Plant out strawberry beds, making sure you enrich the soil first with plenty of well-rotted manure. Place cloches over your strawberry plants for earlier crops.
Protect your fruit blossom from late frosts by covering them with fleece on cold nights.
In the greenhouse
If you haven’t already, give your greenhouse a thorough scrub with hot soapy water to get rid of pests and diseases and to let more light in.
Start to sow tomato seeds indoors, ready to plant out after all risk of frost has passed. If you’re struggling for growing space buy ready-grown tomato plants.
Keep on top of weeding now the weather is warming up. Run a hoe through beds and borders. Apply weed killer to perennial weeds in paving and patios.
Look out for signs of pests and diseases; early prevention is easier than curing an infestation.
Make sure bird baths and bird feeders are kept topped up to encourage birds to your garden.
Thin out drifts of hardy annuals and harden off half-hardy plants by leaving them outside during the day and bringing back under cover at night for seven to 10 days before planting outdoors.
Harden off dahlias and tender exotics such as canna for planting as soon as the risk of frost has passed.
You can still divide herbaceous perennials now to improve their vigour and create new plants.
Trim back spreading plants such as aubrieta, alyssum and candytuft after they have flowered to encourage fresh new growth and more flowers.
Don’t be tempted to cut down or tie up the foliage of spring-flowering bulbs, let them die down naturally.
Prune spring-flowering shrubs after flowering and trim lavender plants now, cutting off any old flower heads and about 2.5cm (1 inch) of the current year’s growth.
Give your container plants a balanced liquid feed every two to four weeks to promote healthy growth.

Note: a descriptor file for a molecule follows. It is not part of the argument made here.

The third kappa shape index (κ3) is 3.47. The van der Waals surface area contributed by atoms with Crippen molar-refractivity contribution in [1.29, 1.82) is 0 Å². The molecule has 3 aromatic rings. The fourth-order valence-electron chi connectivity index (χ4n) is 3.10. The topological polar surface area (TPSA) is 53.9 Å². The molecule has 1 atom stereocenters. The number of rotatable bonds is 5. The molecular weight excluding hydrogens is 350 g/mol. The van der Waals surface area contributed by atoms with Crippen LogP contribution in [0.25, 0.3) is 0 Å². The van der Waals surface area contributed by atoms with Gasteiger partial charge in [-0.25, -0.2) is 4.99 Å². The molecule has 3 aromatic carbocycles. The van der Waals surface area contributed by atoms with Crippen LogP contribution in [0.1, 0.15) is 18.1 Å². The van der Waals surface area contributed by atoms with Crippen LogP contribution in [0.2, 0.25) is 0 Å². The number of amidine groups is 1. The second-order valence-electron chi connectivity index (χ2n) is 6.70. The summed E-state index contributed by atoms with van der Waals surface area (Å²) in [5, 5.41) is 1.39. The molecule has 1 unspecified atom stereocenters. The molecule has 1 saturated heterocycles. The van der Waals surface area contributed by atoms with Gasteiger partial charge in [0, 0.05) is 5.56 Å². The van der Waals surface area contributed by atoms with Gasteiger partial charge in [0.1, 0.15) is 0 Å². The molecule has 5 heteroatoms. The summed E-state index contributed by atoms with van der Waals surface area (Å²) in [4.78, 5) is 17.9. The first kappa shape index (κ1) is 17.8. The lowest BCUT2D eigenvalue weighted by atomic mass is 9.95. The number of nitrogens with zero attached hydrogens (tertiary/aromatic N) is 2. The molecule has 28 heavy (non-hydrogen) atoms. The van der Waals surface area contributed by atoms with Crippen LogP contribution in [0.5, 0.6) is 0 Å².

Plant up pots and baskets of summer bedding and harden off before placing in position. In cold areas wait until June.
Grow your own
Continue earthing-up potatoes.
Harvest rhubarb, picking only a third of the total amount of stems.
Thin out direct-sown vegetables such as spinach, carrot and lettuce seedlings then water the rows well.
Harden off outdoor tomatoes, courgettes and pumpkins for planting early next month.
Plant out brassicas and leeks to their final positions.
In the greenhouse
Plant glasshouse tomatoes in beds or growing bags.
Ventilate glasshouses on warm days and use blinds or apply shade paint to avoid large fluctuations of temperature.
Damp down your greenhouse on hot days to increase humidity and deter red spider mites.
Hang fly traps throughout the greenhouse to monitor levels of whitefly, thrips and other pests.
Erect netting around your soft fruit plants to prevent birds eating your crop.
Harden off half-hardy bedding plants to acclimatise them to outdoor conditions.
Continue pricking out and potting on seedlings and cuttings.
Start to closely inspect your plants for pests and diseases – early prevention is easier than curing an infestation.
Look out for signs of blackspot on roses. If discovered, blackspot can be treated with a systemic fungicide.
Continue to weed beds and borders to prevent competition for water and nutrients.
For more information, see Trioscape Garden Centre, call (01452) 790550, email firstname.lastname@example.org or visit trioscape.co.uk directly.